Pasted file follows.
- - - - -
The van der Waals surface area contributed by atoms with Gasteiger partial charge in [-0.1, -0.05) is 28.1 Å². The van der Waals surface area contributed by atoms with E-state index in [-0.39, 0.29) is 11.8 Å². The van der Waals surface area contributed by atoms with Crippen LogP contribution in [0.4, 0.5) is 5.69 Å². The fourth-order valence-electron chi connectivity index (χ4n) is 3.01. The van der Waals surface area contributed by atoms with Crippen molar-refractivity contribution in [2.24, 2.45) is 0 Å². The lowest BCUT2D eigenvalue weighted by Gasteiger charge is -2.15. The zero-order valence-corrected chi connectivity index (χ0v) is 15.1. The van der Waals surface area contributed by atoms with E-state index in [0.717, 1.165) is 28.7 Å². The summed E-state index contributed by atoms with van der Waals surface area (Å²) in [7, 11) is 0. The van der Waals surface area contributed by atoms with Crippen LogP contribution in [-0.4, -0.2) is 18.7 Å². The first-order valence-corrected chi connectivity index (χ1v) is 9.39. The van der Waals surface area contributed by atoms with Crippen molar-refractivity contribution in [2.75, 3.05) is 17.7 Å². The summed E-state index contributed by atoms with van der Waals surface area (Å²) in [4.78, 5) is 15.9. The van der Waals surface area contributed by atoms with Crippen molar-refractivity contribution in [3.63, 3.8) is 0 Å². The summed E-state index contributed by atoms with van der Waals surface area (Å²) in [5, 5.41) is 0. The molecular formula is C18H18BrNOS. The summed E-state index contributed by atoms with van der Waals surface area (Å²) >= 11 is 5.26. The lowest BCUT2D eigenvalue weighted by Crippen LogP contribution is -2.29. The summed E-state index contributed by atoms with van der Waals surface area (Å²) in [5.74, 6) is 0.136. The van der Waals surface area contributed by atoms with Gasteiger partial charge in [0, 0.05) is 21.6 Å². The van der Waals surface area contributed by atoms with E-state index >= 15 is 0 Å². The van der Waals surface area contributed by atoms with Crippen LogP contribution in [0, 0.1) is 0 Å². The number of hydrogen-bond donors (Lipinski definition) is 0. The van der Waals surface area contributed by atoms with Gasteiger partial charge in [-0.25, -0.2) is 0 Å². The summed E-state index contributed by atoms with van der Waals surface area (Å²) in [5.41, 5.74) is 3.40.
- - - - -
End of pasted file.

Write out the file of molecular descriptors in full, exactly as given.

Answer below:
The van der Waals surface area contributed by atoms with Gasteiger partial charge in [-0.1, -0.05) is 28.1 Å². The van der Waals surface area contributed by atoms with E-state index in [-0.39, 0.29) is 11.8 Å². The van der Waals surface area contributed by atoms with Crippen LogP contribution in [0.4, 0.5) is 5.69 Å². The fourth-order valence-electron chi connectivity index (χ4n) is 3.01. The van der Waals surface area contributed by atoms with Crippen molar-refractivity contribution in [2.24, 2.45) is 0 Å². The lowest BCUT2D eigenvalue weighted by Gasteiger charge is -2.15. The zero-order valence-corrected chi connectivity index (χ0v) is 15.1. The van der Waals surface area contributed by atoms with E-state index in [0.717, 1.165) is 28.7 Å². The summed E-state index contributed by atoms with van der Waals surface area (Å²) in [7, 11) is 0. The van der Waals surface area contributed by atoms with Crippen LogP contribution in [-0.4, -0.2) is 18.7 Å². The first-order valence-corrected chi connectivity index (χ1v) is 9.39. The van der Waals surface area contributed by atoms with Crippen molar-refractivity contribution in [2.75, 3.05) is 17.7 Å². The summed E-state index contributed by atoms with van der Waals surface area (Å²) in [4.78, 5) is 15.9. The van der Waals surface area contributed by atoms with Crippen molar-refractivity contribution in [3.63, 3.8) is 0 Å². The summed E-state index contributed by atoms with van der Waals surface area (Å²) in [5, 5.41) is 0. The molecular formula is C18H18BrNOS. The summed E-state index contributed by atoms with van der Waals surface area (Å²) >= 11 is 5.26. The lowest BCUT2D eigenvalue weighted by Crippen LogP contribution is -2.29. The summed E-state index contributed by atoms with van der Waals surface area (Å²) in [5.74, 6) is 0.136. The van der Waals surface area contributed by atoms with Gasteiger partial charge in [0, 0.05) is 21.6 Å². The van der Waals surface area contributed by atoms with E-state index >= 15 is 0 Å². The van der Waals surface area contributed by atoms with Crippen LogP contribution in [0, 0.1) is 0 Å². The number of hydrogen-bond donors (Lipinski definition) is 0. The van der Waals surface area contributed by atoms with Gasteiger partial charge in [-0.25, -0.2) is 0 Å². The summed E-state index contributed by atoms with van der Waals surface area (Å²) in [5.41, 5.74) is 3.40.